The last album by the original lineup of Spirit was The Twelve Dreams Of Dr. Sardonicus, released in 1970. The album was originally going to be produced by Neil Young, but due to other commitments Young had to bow out, recommending David Briggs, who had already produced Young's first album with Crazy Horse, as a replacement. The first song to be released as a single was Animal Zoo, but the tune barely cracked the top 100 charts. The album itself did better on progressive FM stations and has since come to be regarded as a classic. Shortly after the release of Twelve Dreams, Jay Ferguson and Mark Andes left Spirit to form Jo Jo Gunne.
Artist: Bubble Puppy
Title: Hot Smoke And Sassafras
Source: European import CD: A Gathering Of Promises
Label: Charly (original US label: International Artists)
Bubble Puppy was a band from San Antonio, Texas that relocated to nearby Austin and signed a contract with International Artists, a label already known as the home of legendary Texas psychedelic bands 13th Floor Elevators and Red Crayola. The group hit the national top 20 with Hot Smoke and Sassafras, a song that was originally intended to be a B side, in 1969. Not long after the release of their first LP, A Gathering Or Promises, the band relocated to California and changed their name to Demian, at least in part to disassociate themselves with the then-popular "bubble gum" style (but also because of problems with International Artists).
Artist: Blue Cheer
Title: Parchman Farm
Source: Dutch import LP: Vincebus Eruptum
Writer(s): Mose Allison
If the release of the first Black Sabbath album in early 1970 marks the birth of heavy metal, then the release of the first Blue Cheer album in 1968 may be considered the point of conception for the form. Certainly, in terms of pure volume, Cheer was unequalled in their live performances (although the Grateful Dead's sound system had more wattage, Owsley Stanley used it judiciously to get the best sound quality as opposed to the sheer quantity of decibels favored by Blue Cheer), and managed to preserve that sense of loudness in the studio. Like Black Sabbath, the members of Blue Cheer had more than a passing familiarity with the blues as well, as evidenced by their inclusion of an old Mose Allison tune, Parchman Farm, on their debut LP, Vincebus Eruptum (the album included a cover of B.B. King's Rock Me, Baby as well). Contrary to rumors, guitarist Leigh Stephens did not go deaf and kill himself (although he did leave Blue Cheer after the band's second LP, moving to England and releasing a somewhat distortion-free solo album in 1969).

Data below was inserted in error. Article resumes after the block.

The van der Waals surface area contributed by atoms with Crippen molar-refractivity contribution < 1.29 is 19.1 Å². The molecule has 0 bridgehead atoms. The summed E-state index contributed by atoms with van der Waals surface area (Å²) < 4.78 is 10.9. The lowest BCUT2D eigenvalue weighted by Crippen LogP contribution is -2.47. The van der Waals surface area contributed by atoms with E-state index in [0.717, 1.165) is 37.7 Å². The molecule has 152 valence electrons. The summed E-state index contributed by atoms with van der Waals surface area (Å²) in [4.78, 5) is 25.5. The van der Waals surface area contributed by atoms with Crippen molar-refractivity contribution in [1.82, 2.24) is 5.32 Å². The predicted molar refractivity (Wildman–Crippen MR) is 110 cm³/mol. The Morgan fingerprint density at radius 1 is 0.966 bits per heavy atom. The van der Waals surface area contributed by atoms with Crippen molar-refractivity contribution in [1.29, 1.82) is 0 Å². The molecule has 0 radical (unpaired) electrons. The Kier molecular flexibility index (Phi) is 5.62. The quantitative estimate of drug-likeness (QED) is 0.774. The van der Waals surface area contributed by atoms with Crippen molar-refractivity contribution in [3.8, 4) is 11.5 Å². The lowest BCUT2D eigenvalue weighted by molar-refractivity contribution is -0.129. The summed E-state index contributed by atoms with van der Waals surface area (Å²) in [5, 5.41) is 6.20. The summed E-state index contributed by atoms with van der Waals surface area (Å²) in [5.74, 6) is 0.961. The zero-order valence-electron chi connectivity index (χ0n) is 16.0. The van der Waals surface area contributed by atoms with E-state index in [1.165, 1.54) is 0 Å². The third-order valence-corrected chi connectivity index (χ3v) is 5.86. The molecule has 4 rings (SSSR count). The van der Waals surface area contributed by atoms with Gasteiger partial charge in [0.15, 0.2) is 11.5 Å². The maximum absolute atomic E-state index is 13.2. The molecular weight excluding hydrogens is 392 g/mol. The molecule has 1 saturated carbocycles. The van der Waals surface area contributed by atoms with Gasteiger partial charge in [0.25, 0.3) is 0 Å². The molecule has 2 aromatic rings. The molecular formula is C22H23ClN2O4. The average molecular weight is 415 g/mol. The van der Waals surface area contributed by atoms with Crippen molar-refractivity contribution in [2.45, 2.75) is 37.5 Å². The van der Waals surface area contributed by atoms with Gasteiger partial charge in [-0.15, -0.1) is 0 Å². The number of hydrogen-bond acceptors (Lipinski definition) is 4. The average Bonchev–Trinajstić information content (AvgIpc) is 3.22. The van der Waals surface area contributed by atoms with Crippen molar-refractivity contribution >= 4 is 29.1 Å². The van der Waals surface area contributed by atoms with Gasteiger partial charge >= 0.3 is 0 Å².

Artist: Beacon Street Union
Title: A Not Very August Afternoon
Source: Mono British import CD: The Eyes Of The Beacon Street Union/The Clown Died In Marvin Gardens (originally released on LP: The Clown Died In Marvin Gardens)
Label: See For Miles (original label: M-G-M)
Although Ultimate Spinach is the usually the band most cited as being part of the infamous "Boss-Town Sound" promoted heavily by M-G-M Records, the Beacon Street Union were the original architects of the style itself. Already well-established in Boston, the band had actually relocated to New York when they became the first psychedelic band to sign with M-G-M. It was their signing which led to Ultimate Spinach, Orpheus and Earth Opera also getting contracts with one of the stodgiest of the major labels of the era. A Not Very August Afternoon, a lounge-lizard jazz kind of tune, from the band's second LP, The Clown Died In Marvin Gardens, shows the Beacon Street Union already starting to move away from the pure psychedelia of the debut LP into other genres. Vocalist John Lincoln Wright would eventually transition himself right out of rock music altogether, becoming the leader of a country band in the 1970s.
Title: I Feel Free
Source: LP: Fresh Cream
After an unsuccessful debut single (Wrapping Paper), Cream scored a bona-fide hit in the UK with their follow-up, I Feel Free. As was the case with nearly every British single at the time, the song was not included on Fresh Cream, the band's debut LP. In the US, however, hit singles were commonly given a prominent place on albums, and the US version of Fresh Cream actually opens with I Feel Free. To my knowledge the song, being basically a studio creation, was never performed live by the band.
Artist: Family Tree
Title: Live Your Own Life
Source: Mono CD: Love Is The Song We Sing: San Francisco Nuggets 1965-70 (originally released as 45 RPM single B side)
Label: Rhino (original label: Mira)
The Family Tree was actually one of the first rock bands to play the Fillmore, but even then were seen as interlopers due to their propensity for dressing and sounding like the Beatles and other Mercybeat bands. Live Your Own Life was intended for release on San Francisco's premier local label, Autumn Records, but for some unknown reason ended up on Mira (the same label that released L.A. band the Leaves' first records). Live Your Own Life is sometimes known as The Airplane Song due to its perceived similarity to some early Jefferson Airplane recordings.
Artist: Great! Society
Title: Daydream Nightmare
Source: European import CD: Pure...Psychedelic Rock (originally released on LP: How It Was)
Writer(s): David Miner
Label: Sony Music (original label: Columbia)
Year: Recorded 1966, released 1968
Before joining Jefferson Airplane, Grace Slick was already making a name for herself in the San Francisco area as a member of the Great! Society. She was not the only talented member of the band, however, as this recording of Daydream Nightmare, recorded in 1966 (probably at Marty Balin's Matrix club) demonstrates.